Dr. Jennifer Roback Morse of the Ruth Institute is running a series of articles on Public Discourse this week about the follies of a conception of marriage that is exclusively private. Answering slogans like “Get the government out of the marriage business” and “Leave it to the churches” that are popular in some libertarian circles, Morse outlines the public goods of marriage. It is in civil society’s best interest – even the smallest of government, night watchman state-touting libertarian’s interest – to maintain traditional marriage as a public good. As a primary mitigating institution between the citizen and the state, marriage provides a stopgap to the encroaching central government on civil society, maintains order in raising children with a mother and a father, and, moreover, Morse argues, is inextricably linked with the current societal involvement of the state. “The government is already deeply involved in many aspects of human life that affect people’s decisions of what kind of relationship to be in,” she writes. “For instance, government’s policies regarding welfare, health care, and housing have contributed to the near-disappearance of marriage from the lower classes, not only in America, but throughout the industrialized world.”
Despite the difficulties social contract libertarians following John Stuart Mill’s intellectual tradition may have in articulating a justification for the covenant-based institution of marriage, Morse’s argument from protection from encroaching government appeals to such a political theory. Jean Bethke Elshtain explains the role of the family in a democratic society in her article “The Family and Civic Life,” calling on totalitarianism’s interest in destroying the family, a particular, in favor of the state, a universal: “to destroy private life; and most of all, to require that individuals never allow their commitments to specific others – family, friends, comrades – to weaken their commitment to the state. To this idea, which can only be described as evil, the family stands in defiance.” Thus, it is a good sign the state is involved in the “marriage business,” encouraging a civil institution that has its own authoritative structure separate from legislatures and executive branches. Morse argues this point from the problem of parenthood: if marriage disintegrates, the state becomes the de facto parent, becoming literally paternalistic.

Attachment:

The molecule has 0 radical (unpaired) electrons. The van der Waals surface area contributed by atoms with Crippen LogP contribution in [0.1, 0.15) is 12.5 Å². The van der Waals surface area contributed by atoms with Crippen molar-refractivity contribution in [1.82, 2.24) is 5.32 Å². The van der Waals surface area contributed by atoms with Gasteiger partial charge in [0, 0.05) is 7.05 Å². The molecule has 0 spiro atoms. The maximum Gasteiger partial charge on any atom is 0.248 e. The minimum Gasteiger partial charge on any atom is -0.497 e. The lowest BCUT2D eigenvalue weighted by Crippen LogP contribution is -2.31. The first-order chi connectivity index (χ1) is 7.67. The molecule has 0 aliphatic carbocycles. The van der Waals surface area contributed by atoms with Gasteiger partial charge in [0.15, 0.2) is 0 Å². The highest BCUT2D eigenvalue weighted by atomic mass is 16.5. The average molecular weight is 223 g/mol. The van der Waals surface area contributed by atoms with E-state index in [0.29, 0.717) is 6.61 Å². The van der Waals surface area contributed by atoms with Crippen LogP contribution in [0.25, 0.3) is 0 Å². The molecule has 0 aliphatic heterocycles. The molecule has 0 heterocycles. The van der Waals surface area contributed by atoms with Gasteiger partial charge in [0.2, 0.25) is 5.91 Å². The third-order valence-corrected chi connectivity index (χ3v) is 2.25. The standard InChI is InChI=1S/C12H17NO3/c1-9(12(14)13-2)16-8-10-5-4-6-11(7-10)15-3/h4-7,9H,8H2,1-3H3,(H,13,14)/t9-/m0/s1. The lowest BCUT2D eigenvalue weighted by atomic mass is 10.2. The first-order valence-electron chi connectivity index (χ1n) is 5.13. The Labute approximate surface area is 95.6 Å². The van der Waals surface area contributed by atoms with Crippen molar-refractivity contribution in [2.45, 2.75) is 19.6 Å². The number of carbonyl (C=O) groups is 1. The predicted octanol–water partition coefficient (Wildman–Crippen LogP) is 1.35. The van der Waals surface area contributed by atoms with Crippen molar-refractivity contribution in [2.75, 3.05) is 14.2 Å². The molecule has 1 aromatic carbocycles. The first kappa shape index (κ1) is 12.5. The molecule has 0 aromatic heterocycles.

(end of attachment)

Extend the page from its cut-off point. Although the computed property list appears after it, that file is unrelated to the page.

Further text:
The Marriage And Religion Research Institute’s research and publications corroborate this theory of the family with social science research. A paper entitled “Our Fiscal Crisis: We Cannot Tax, Spend, and Borrow Enough to Substitute for Marriage” points out the human capital provided by marriage that is essential to a flourishing society apart from the state. It is in the citizens’ best interest for the state to recognize the traditional intact married family and, thus, it should be promoted and upheld.